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Discussion Starter #8
Yes.

And as Granny pointed out, power is only one piece of the puzzle in a blown speaker.
Yeah, I know dB also plays a huge role too, as every speakers has a rating for max dB, then age if the speaker, etc etc.. but just that big RMS watt rating seemed more concerning to me.

Also, I definitely to wear ear plugs to any and all shows I go to, but unfortunately usually end up playing my set without them. If I am in my project I do vocals in it's just yelling style vocals which sucks to have ear plugs in, because all I can hear is my own dumb voice!! Haha
 

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That's certainly interesting!! Glad I asked because this has already been so helpful. My big concern and reason for asking st all is because of the fact that I like to play obnoxiously loud live, when possible. When I'm playing a show where the only thing mic'd may be vocals and maybe the kick, and there's no real sound guy to worry about (I play quite a few smaller metal/hardcore/noisy doom shows) I basically crank my amp so that the drummer is almost drowned out, and go down a bit from there. Or I'll crank it and tell my friend, the drummer, to just hit harder!!! Muahahahaha!!!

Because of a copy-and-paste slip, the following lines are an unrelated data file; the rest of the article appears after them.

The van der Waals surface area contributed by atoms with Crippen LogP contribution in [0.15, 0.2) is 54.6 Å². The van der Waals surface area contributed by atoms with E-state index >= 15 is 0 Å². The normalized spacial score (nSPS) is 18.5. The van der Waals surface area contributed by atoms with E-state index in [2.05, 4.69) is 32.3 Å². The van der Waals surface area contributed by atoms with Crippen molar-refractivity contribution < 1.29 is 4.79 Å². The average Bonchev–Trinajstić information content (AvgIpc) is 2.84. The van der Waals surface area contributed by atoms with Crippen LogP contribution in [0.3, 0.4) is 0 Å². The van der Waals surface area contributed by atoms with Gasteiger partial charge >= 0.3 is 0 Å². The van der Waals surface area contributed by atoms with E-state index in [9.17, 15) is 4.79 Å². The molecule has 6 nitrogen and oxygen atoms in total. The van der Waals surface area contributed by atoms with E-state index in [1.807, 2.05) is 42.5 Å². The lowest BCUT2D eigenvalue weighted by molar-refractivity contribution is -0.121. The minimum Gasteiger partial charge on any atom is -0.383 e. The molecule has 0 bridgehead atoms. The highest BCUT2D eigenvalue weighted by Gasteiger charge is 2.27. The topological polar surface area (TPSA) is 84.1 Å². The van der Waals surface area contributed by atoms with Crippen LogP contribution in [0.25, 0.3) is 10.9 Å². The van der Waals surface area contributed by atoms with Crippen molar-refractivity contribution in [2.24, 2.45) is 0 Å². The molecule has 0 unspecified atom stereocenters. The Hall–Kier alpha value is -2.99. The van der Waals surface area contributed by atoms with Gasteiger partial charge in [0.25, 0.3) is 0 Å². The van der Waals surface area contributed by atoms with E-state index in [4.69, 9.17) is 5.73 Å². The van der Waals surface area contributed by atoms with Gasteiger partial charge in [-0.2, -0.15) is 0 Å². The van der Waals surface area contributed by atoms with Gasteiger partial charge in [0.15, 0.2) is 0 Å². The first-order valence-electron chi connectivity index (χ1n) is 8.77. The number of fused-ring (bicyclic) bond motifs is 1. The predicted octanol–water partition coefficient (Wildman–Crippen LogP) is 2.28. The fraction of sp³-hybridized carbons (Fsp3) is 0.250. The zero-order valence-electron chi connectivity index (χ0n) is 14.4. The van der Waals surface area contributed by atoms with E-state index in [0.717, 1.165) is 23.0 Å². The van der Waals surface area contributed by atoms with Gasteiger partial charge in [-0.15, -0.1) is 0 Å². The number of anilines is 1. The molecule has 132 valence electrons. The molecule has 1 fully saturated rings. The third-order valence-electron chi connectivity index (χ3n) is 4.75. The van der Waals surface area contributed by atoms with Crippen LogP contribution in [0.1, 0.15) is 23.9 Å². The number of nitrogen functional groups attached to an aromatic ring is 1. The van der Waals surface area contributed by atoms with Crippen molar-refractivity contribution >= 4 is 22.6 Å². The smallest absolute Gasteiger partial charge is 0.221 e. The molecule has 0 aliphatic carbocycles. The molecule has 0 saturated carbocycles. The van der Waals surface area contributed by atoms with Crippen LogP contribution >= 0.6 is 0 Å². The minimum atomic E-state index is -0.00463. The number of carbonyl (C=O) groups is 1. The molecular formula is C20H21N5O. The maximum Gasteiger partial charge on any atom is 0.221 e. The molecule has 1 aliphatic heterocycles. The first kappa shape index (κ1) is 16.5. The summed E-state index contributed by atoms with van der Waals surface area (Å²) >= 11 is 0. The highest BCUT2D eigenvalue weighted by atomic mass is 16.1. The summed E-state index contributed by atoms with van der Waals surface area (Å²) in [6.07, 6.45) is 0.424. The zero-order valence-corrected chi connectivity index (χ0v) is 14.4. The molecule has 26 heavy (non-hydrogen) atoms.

HNG^%$
Basically if your current head (I know you have a few) is 100 to 200 watts, you just use that much of this amp via the master (though it's not quite that simple because bass notes especially will be louder due to the headroom or current reserve this amp will have if you're running it at 33-40% vs your other amp cranked) If the speaker is the same as before then it will be just as loud, without cranking the new amp. If you did dime it you probably would blow the speaker, but I doubt you would because you'd hurt yourself before you got there. Frankly, with solid state amps (including class D) it's usually best to not turn the master volume to more than 1-3 o'clock at most (5-5:30 being max).

Also just to clarify based on what you said there: wattage is power that the amp puts out - electricity. Db is a measure of how loud something is. And a speaker has an efficiency rating (aka sensitivity aka SPL) - how good it is at converting the amp power into sound waves (vs just heat). This is measured in Db per watt at 1 meter (or Db per X Volts at Y feet - you get the idea). This does not mean you get e.g. 90 db for every watt the amp is putting out, but rather that you get 90 Db with the first watt when you listen from 1 meter away from the dustcap. After that it's +3db for every doubling of wattage.